Damian Marley: One of them, one of the musicians from Nas’ group, was there, guitarist Luke, but for the most part, it was my musicians. How was working with a live band different than working with beats, Nas?

Nas: I mean, when you going to work with Damian you expect it to be different than what you do. So you can tell that by his music. Want to talk about the tour plans. How are the plans to hit Africa shaping up?

Nas: I mean you know the record is what we want everybody to embrace, especially Africa. We just happy to hear the news. We just sit back and enjoy what’s happening. There’s different news every day about where we going. Growing up in New York, how did Jamaican culture influence you and the rebel inside you?

Nas: To finish up, I was just thinking about what you asked with the last question, it’s incredible with the timing that took place with this record. This record being about Africa being released the same year as the World Cup all throughout Africa. We at the right place at the right time with the right sound to take it to Africa. Back to your question … Actually, I want to piggyback off that real quick. Africa as a continent and the World Cup will be a hub of economic activity this year, did it go your through your mind to make an album and be spokesmen for a movement that’s going on?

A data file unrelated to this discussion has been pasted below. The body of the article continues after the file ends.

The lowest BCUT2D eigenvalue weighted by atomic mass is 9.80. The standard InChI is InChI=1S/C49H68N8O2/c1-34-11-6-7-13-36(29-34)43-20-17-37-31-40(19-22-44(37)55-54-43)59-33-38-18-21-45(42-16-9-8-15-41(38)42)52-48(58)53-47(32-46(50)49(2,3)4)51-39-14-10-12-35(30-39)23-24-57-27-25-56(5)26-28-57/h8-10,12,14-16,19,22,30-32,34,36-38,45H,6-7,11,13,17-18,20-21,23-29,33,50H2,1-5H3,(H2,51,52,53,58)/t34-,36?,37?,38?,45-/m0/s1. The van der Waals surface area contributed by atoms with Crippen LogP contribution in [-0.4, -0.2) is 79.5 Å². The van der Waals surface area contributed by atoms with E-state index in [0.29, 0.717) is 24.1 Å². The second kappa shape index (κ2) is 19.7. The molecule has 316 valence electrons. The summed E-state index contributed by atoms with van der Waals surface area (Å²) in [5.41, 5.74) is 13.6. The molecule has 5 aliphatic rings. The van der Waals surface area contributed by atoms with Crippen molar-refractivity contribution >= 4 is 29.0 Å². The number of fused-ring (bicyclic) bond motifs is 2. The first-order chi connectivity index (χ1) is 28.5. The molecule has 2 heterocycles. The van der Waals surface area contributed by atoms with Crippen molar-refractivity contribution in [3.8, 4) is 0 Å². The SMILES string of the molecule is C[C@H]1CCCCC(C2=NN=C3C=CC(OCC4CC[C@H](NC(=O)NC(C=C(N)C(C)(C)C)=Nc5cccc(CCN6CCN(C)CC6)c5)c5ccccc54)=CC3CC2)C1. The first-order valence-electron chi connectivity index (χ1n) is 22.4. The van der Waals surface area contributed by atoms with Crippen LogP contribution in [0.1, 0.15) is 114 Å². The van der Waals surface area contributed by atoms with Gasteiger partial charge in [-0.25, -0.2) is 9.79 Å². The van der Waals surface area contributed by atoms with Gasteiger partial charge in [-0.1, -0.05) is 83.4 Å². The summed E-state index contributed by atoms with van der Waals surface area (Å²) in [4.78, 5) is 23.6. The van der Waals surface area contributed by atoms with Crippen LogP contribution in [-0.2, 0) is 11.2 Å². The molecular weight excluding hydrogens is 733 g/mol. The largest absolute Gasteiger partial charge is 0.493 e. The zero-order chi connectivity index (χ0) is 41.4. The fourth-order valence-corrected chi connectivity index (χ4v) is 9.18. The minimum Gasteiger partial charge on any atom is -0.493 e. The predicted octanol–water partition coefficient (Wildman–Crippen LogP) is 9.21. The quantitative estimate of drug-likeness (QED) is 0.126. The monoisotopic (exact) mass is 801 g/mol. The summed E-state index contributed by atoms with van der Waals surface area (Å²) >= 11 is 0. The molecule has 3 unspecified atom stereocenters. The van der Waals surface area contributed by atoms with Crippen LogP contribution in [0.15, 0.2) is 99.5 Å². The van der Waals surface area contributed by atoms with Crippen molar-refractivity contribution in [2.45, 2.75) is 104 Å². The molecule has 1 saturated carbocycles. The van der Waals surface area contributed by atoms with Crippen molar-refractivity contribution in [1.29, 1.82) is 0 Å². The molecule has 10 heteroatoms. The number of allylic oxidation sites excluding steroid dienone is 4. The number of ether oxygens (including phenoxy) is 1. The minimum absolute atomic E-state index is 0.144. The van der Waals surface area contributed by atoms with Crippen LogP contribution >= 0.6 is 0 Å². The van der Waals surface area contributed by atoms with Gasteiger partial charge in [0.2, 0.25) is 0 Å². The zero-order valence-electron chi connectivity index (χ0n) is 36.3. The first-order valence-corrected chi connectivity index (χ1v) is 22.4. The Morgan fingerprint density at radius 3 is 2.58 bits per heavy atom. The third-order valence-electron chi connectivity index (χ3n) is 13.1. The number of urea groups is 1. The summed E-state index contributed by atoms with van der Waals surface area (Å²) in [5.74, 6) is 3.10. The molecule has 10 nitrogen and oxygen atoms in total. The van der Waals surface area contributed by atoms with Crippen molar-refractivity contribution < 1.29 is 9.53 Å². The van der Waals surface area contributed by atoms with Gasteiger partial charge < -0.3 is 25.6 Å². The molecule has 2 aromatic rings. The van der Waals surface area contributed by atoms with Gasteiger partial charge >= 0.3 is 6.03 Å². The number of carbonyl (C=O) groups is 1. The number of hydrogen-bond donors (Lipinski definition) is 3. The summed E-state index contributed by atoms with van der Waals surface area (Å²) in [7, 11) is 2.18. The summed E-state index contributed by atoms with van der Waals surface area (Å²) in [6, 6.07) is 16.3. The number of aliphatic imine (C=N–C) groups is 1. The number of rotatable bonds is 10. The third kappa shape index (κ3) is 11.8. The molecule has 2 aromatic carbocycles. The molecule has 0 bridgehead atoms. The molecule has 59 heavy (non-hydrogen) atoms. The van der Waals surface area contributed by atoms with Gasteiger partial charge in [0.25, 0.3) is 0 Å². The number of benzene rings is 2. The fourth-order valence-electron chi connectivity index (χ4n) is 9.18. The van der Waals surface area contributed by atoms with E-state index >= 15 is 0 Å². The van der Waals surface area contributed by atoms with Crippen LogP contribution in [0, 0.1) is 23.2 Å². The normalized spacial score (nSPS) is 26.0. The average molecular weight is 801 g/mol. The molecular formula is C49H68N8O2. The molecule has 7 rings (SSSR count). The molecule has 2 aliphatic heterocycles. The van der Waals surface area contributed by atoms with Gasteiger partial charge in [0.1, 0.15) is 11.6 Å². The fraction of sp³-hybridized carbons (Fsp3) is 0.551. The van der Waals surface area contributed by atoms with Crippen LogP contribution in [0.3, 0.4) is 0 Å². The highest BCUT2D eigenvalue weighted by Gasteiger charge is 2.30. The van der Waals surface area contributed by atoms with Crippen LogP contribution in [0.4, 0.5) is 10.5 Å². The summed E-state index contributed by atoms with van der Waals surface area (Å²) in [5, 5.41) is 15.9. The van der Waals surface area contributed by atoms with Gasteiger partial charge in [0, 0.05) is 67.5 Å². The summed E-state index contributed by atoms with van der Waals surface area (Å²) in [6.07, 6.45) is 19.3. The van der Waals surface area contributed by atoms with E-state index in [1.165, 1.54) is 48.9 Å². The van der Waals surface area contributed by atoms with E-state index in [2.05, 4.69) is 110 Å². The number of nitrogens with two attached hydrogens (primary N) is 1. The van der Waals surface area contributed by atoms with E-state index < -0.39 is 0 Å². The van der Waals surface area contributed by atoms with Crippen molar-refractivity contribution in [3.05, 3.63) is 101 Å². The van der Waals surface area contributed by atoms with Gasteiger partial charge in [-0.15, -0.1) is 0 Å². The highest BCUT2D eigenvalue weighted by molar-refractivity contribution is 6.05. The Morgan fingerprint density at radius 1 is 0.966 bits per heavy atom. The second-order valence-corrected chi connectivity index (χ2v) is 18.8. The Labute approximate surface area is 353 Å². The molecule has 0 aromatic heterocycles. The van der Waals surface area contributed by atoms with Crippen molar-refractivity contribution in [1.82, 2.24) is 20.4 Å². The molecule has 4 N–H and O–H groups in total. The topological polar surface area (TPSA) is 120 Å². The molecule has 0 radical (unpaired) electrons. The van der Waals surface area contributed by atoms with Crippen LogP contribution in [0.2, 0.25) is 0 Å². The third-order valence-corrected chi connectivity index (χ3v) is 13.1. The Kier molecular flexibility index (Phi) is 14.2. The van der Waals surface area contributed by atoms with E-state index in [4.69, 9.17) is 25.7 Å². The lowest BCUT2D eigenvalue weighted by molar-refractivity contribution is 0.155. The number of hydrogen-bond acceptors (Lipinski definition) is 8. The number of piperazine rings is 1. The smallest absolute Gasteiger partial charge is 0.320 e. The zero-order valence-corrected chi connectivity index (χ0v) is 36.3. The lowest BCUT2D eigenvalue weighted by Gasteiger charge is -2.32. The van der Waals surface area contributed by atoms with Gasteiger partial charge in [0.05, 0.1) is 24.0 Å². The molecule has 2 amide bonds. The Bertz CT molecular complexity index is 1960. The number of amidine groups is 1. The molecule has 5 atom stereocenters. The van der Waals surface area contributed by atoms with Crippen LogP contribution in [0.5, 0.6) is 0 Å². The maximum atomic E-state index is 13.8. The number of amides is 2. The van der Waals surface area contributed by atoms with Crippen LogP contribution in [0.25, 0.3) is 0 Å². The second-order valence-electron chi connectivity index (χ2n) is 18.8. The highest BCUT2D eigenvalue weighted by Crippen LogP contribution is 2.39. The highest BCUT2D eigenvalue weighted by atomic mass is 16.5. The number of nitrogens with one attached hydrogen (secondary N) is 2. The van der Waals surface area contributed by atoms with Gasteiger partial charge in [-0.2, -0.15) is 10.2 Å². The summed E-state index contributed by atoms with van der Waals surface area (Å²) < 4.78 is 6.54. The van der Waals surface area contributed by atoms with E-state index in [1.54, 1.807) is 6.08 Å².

Nas: I think we were making the music and that’s all we concentrated on. Again, the timing just worked out. That just goes to show this was a project that we were supposed to be working on at this time, not at another time. Everything’s that happening over there, economically, all the business opportunities and everything like that, I’d love to be a part of that. But, I’m sure it’s not as easy as it sounds, but you know time will tell. That would great opportunities to put some people like ourselves, who care so much about the continent, to go over there and do some business. That’s when you’re talking like ‘whew,’ real revolution, real turnaround. Can you speak about some of your experiences out there? I know you Nas have been to Cameroon, Kenya, South Africa, and Damian, I know having been to Africa, you’re embraced and accepted there even bigger than Hip-Hop. Can you speak about your experiences there, something memorable?

Damian: In 2005, we played in Ethiopia, a celebration of my father’s birthday they had a big concert there. That’s actually the single biggest concert I’ve ever performed at. It was a special experience for me as a Rasta. In 2006, I went to Ghana, it was the same kind of event. Ghana actually reminded me of Jamaica when I was a boy. It was a great experiences, they showed love. You guys going to the World Cup?